Review met to say ‘systemic failures’ led ‘odious’ officers to keep their jobs

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a thorough review of the Metropolitan Police’s culture and norms has revealed systemic failures that have allowed too many “obnoxious” officers to remain on the frontline, reports say.

Baroness Louise Casey’s inquest was ordered following the abduction, rape and murder of Sarah Everard at the hands of on-duty police officer Wayne Couzens in March 2021.

Its review lasted over six months and investigated the force’s vetting, recruitment and training procedures.

In her report, published next week, Baroness Casey will say the Met must take a ‘zero tolerance’ approach to misogyny and racism and ensure officers at fault are fired more easily.

“The line on what should be considered a dismissal needs to be redrawn,” a source familiar with the review told The Observer.

Baroness Casey will argue that trust in the police has been shaken by the failure to identify and reject misogynists, abusers and racists.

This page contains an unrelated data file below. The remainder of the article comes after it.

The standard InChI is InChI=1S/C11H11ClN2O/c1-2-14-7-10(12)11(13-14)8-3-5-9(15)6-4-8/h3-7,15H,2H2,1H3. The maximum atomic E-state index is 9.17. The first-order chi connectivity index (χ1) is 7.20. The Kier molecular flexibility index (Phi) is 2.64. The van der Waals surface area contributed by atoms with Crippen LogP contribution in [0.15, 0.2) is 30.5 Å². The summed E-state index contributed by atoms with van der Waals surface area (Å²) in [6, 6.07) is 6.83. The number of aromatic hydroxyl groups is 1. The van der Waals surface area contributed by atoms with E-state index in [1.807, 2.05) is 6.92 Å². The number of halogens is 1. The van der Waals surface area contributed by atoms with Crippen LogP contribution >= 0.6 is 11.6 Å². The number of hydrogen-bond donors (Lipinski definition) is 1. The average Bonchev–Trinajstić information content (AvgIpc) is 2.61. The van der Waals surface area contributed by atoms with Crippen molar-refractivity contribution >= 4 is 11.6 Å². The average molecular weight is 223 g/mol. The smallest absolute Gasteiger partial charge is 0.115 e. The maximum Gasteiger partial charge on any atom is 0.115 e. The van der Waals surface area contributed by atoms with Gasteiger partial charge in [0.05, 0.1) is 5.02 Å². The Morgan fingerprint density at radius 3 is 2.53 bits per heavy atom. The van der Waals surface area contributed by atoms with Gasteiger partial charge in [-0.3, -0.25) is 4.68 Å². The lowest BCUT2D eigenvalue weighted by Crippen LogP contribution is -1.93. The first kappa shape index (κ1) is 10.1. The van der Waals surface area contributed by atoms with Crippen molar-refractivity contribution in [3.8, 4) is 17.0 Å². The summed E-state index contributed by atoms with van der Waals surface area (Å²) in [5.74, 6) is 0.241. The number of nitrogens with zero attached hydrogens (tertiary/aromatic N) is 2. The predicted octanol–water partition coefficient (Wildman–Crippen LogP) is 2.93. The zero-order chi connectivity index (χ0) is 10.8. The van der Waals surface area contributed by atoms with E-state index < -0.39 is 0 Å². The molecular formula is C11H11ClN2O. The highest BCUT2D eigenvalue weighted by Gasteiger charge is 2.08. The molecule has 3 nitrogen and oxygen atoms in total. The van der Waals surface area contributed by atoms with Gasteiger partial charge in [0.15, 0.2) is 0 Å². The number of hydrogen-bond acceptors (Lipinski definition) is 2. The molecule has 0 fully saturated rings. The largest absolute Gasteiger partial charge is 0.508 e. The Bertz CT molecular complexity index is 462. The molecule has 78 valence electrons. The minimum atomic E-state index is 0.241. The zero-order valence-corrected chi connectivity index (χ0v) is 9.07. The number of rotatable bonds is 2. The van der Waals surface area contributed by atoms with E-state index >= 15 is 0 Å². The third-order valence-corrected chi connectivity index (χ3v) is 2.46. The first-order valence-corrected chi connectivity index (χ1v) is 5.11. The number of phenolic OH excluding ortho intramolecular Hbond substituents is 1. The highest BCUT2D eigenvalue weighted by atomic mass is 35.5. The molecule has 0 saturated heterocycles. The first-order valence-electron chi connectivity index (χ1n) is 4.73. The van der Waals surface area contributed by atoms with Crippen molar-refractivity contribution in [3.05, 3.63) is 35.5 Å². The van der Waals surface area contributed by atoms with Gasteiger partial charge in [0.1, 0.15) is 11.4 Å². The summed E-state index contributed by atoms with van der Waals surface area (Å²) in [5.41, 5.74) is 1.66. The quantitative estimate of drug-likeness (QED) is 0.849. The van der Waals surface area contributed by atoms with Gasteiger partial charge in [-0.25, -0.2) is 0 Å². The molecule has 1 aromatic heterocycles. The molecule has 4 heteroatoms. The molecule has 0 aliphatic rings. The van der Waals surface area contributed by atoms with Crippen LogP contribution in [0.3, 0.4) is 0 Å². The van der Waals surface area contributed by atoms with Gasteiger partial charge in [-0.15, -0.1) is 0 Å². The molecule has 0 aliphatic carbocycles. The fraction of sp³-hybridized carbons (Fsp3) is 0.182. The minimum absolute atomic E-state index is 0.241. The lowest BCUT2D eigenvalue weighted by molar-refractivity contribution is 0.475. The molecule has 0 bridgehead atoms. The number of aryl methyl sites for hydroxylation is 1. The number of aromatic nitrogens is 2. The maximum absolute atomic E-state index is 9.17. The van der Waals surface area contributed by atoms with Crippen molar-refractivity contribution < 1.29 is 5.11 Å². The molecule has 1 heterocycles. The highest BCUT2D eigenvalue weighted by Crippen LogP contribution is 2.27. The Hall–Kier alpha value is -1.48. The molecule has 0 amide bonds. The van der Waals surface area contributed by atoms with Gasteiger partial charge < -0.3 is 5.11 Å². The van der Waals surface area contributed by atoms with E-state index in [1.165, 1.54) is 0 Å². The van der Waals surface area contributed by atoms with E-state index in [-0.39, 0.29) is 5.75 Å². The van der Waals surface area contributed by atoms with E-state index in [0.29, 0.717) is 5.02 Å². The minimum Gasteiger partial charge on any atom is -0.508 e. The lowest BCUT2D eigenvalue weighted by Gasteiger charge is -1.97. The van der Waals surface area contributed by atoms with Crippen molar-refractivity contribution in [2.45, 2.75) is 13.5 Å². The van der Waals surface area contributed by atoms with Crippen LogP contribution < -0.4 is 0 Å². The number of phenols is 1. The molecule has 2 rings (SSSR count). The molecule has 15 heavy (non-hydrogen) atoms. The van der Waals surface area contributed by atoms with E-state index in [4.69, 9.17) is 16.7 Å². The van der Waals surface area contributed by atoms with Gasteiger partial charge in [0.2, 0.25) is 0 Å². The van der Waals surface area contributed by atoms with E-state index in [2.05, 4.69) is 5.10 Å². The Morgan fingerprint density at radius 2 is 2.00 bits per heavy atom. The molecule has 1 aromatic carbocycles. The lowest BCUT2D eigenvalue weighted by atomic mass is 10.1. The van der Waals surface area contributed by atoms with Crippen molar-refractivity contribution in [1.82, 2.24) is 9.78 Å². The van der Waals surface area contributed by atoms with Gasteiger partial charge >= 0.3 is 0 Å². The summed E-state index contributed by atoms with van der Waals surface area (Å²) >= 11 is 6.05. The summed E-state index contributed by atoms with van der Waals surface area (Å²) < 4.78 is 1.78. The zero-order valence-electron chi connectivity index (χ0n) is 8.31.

“A big part of what got them in hot water is the fact that they can’t fix their misconduct system. It’s not enough,” another source told the newspaper.

They added: “While this is the behavior of individual officers, it is also an area where there are systemic issues. It’s about the Met setting very clear standards of what’s acceptable and what’s not, and making sure everyone understands that.

Following her appointment last October, Baroness Casey said: “Trust is given to the police by our consent, that of the public.

“Thus, any act that undermines that trust must be looked at and fundamentally changed.”

Armed officer Couzens, 48, used his handcuffs and police-issued warrant card to stage a fake arrest of marketing manager Ms Everard, 33, in Clapham, south London. He received a life sentence for murder.

The Met is also investigating a large number of sexual and domestic abuse allegations against officers.

Earlier this month, a former Met Police officer was arrested after being part of a WhatsApp group which shared racist and misogynistic messages.

The officer was arrested under the Communications Act and misconduct in public office after a whistleblower told the BBC about content shared in the WhatsApp group.

Since taking over as Met Chief Constable, Sir Mark Rowley has pledged to stamp out racism and misogyny, warning he would be “ruthless” in acting.

The Met Police have been approached for comment.

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